Coming tomorrow: part three of three… plagues.

Korah’s Rebellion: What the Bible Is (And Isn’t) — Part 1 of 3

I gave you the outline of one of the most bizarre and hardest stories to wrap your mind around last week: the narrative that I found out is usually referred to as Korah’s Rebellion. It’s a story where several different groups of people rise up and question Moses’ leadership, and God kills about 15,000 of them for it. It’s a story I don’t like, and one that I wish wasn’t included in the pages of Scripture. And it’s one I have forced myself to deal with, process, and chew on over the past week.

I asked you how you deal with tough passages like this one. The rest of this week, I’m going to share a little of what I am processing with regards to this story specifically – and the Bible in general. Because facing uncomfortable stories like this one forces you to ask questions about what exactly it is that you’re reading. Those kinds of questions can be even more unsettling, but also incredibly rewarding.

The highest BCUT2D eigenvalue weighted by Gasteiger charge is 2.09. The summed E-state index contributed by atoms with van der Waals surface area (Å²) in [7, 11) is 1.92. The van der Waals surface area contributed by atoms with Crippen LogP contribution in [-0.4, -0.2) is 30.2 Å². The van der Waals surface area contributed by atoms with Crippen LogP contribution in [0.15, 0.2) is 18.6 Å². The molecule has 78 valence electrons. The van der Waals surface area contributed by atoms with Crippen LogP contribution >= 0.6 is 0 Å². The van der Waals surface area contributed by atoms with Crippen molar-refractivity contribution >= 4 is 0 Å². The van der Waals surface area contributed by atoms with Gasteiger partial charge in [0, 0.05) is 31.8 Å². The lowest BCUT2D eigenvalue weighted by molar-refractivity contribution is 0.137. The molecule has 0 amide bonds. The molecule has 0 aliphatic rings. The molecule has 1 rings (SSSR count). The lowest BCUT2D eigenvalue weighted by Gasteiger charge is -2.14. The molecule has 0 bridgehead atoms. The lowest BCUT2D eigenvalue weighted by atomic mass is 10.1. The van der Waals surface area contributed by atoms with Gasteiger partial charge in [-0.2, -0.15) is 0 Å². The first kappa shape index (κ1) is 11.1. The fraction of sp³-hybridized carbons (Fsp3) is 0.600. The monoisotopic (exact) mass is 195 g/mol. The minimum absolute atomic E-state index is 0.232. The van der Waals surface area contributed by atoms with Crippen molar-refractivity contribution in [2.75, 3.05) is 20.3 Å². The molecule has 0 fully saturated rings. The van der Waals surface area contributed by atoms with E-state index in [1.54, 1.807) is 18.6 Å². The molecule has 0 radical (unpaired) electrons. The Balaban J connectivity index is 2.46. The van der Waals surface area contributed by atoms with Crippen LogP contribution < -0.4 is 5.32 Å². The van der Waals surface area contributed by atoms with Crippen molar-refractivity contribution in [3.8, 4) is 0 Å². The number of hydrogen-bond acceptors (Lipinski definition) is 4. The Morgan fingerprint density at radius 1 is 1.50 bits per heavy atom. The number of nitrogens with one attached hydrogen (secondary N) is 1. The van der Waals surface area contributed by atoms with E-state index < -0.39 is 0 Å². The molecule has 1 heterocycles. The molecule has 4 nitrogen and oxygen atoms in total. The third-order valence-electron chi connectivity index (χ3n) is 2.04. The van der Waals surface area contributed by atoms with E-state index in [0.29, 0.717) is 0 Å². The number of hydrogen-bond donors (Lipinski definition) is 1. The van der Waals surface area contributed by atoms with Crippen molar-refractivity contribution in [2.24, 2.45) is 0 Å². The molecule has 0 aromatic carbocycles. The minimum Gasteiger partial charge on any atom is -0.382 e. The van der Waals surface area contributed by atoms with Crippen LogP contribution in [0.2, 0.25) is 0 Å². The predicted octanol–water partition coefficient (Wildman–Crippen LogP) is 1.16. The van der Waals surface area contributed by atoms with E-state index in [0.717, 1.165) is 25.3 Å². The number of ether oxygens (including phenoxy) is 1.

I’ve divided my thoughts into three blogs that are scheduled to post today, tomorrow, and Friday. Make sure to come back and catch it all.

So here we sit, holding in our hands a modern version of an ancient document, written thousands of years ago. The “book” of Numbers, where the story of Korah’s Rebellion is told, is one piece of a five-part history of the Jewish people. The Jews call that history the Torah; Christians call it the Pentateuch (Greek for “five scrolls”). Those five scrolls are the first five ‘books’ in our Old Testament, and they form the foundation for how the Jewish people view themselves and understand who they are.